INTRODUCTION: Knowledge of disease burden attributable to functional gastrointestinal disorders (FGD) in travelers is lacking, despite the high incidence of travelers' diarrhea (TD) associated with increased FGD risk. One tool for assessing the impact of disease on health-related quality of life is the health utility index (HUI), which values health states based on preferential health outcomes. Health utilities can be used as preference weights in the estimation of quality-adjusted life-years (QALYs). METHODS: Six months following travel to Egypt or Turkey, 120 US military personnel completed a survey on TD during deployment, health-related quality of life (SF-36), and the onset of functional bowel disorders (Rome II). Elements from the SF-36 were used to develop SF-6D values, which were combined with health state valuations to enable calculation of HUI scores for each subject. Mean index scores were compared across functional outcomes, specific symptoms, and demographic profiles. RESULTS: The presence of FGD significantly reduced index scores, with irritable bowel syndrome (IBS) and dyspepsia showing the greatest impact (-0.17 and -0.19, respectively) compared with those with no FGD (p < 0.05). Importantly, however, several individuals met multiple FGD outcome definitions. Additionally, a number of symptoms associated with abnormal bowel habits and abdominal pain were associated with reduced index scores regardless of outcome. CONCLUSION: FGD are associated with significant morbidity as assessed by HUIs. Given the strong link between TD and FGD as well as the large number of travelers from the developed to the developing world, additional study is needed to further understand this association and efforts aimed at primary disease prevention are warranted. Published 2015. This article has been contributed to by US Government employees and their work is in the public domain in the USA.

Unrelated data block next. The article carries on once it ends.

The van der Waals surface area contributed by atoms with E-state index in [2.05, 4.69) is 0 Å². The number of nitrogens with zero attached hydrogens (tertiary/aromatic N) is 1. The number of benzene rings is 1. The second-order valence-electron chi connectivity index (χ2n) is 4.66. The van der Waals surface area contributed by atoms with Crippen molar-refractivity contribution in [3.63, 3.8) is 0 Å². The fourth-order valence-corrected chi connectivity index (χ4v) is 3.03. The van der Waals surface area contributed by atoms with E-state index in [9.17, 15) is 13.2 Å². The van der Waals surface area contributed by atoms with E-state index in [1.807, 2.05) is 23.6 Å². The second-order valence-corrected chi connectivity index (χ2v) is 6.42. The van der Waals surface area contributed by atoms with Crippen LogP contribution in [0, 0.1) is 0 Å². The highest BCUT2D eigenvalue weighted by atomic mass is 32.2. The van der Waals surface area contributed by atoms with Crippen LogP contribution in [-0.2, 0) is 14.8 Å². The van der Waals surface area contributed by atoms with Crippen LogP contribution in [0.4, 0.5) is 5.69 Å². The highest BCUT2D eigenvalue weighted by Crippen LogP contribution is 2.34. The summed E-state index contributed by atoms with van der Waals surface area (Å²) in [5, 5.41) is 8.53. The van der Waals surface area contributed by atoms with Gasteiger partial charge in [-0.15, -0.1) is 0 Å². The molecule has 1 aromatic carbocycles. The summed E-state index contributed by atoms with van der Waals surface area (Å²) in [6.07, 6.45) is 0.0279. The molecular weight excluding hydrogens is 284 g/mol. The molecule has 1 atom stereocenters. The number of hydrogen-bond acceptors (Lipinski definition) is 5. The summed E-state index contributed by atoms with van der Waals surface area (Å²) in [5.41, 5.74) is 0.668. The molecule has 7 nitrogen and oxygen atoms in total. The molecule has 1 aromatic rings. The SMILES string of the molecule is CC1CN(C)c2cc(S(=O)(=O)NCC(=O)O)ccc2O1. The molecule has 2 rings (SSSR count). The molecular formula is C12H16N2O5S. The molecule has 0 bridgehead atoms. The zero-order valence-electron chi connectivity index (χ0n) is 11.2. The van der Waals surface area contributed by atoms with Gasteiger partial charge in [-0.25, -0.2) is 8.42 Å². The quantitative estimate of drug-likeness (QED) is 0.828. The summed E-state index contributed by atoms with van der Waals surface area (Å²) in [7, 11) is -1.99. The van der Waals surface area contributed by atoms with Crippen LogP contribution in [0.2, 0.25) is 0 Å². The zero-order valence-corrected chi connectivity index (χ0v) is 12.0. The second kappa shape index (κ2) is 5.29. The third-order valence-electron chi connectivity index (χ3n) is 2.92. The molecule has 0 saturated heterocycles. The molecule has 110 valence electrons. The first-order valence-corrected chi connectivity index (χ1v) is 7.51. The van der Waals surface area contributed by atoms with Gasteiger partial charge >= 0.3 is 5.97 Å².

• Publication Status: Published
  • Sponsoring Organization: Defense Health Agency (formerly TRICARE Management Activity)
  • Sponsoring Office: Uniformed Services University of Health Sciences
  • Congressionally Mandated: No
  • Funding Source: Agency, office or organization under authority of the Sec Def (not affiliated to Army, Navy, or Air Force)
  • Release Date/Publication: July 01, 2015
  • Citation: Porter CK, et. al., Establishment of Health Utility Indices for Post-Infectious Functional Gastrointestinal Disorders in Active Duty US Military. J Travel Med. 2015 Jul-Aug;22(4):237-41.

The role of performance validity tests in the assessment of cognitive functioning after military concussion: A replication and extension.